Twelve large banners filled with photographs of immigrants young and old—from Indonesia, Ecuador, Guatemala, Iraq and Colombia, playing, getting ready for bed, celebrating birthdays with family and friends—hang on the iron fence of Green-Wood Cemetery, a nearly 500-acre historic burial ground in Brooklyn. These undocumented immigrants, photographed by Cinthya Santos Briones, are being protected from deportation, often in churches, in the US, and the scenes of their daily lives make up the outdoor exhibition Living Inside Sanctuary (until 7 April). “[I am] trying to dignify them because they are at some point the leaders of the sanctuary movement in this country,” the artist says.
Santos Briones said the exhibition’s placement—all along Fourth Avenue between 34th and 36th Streets—is deliberate effort to engage a wide range of communities with public art, and thousands of passersby from some of Brooklyn’s most diverse neighborhoods can now view the photos every day. “This installation is a thrilling opportunity to engage our neighbours, through art, in timely conversations about the very real struggles that impact communities here and across the country,” says Harry Weil, the director of public programmes and special projects at Green-Wood, and the curator of the show.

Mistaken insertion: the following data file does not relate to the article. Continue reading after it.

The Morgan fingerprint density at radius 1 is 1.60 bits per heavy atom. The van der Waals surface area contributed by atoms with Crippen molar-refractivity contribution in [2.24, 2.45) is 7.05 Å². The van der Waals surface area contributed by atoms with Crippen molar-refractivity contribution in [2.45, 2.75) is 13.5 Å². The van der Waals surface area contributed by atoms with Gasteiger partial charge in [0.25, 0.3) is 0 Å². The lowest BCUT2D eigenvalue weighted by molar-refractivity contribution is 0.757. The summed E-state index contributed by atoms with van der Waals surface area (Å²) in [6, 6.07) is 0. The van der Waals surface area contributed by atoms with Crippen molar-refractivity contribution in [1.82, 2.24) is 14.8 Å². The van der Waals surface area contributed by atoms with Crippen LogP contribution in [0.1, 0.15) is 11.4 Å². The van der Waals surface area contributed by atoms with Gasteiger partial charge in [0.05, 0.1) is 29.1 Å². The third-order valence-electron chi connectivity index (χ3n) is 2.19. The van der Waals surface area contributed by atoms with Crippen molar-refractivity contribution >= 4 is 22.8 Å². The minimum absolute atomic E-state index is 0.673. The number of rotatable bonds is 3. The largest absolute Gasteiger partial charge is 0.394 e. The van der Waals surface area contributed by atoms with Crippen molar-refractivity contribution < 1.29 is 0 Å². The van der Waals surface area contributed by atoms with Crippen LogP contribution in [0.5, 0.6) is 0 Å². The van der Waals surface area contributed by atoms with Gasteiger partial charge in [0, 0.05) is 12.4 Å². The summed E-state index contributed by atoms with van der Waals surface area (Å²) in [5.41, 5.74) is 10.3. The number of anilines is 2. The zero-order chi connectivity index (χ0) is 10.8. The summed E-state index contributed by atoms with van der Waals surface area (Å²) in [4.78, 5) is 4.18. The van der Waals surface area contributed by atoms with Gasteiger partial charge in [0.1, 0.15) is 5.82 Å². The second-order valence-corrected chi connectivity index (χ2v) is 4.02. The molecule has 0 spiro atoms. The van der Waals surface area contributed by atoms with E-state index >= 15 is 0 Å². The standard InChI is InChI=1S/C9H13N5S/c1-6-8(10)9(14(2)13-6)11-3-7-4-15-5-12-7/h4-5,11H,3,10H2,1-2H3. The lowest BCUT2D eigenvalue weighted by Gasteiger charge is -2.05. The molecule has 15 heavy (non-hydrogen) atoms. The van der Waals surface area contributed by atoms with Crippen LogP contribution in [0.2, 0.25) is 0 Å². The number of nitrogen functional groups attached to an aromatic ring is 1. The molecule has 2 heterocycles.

Santos Briones, who was born in Mexico and worked as an anthropologist in indigenous communities there before becoming an artist, now lives in Bay Ridge and has been working with sanctuary communities since 2017. She found most of her subjects inside churches of refuge in New York, New Mexico and Connecticut, and beyond the display at Green-Wood, she is also showing photographs in a similar exhibition, The Value of Sanctuary (until 30 June), at the Cathedral Church of Saint John the Divine in Harlem. Her installation at Green-Wood is organised with help from the Brooklyn non-profit BRIC, the borough’s main producer of free cultural programming, as part of its third biennial focusing on artists from South Brooklyn.
Rather than trying to offer an outright political message, the project at Green-Wood aims to present simple intimate images that convey a day in the life of someone seeking sanctuary, Weil says. “The installation is an opportunity for us to talk about what it is to live in a state of uncertainty,” he adds. “What if the life we made for ourselves—our homes, our jobs, our families—all vanished in the blink of an eye?”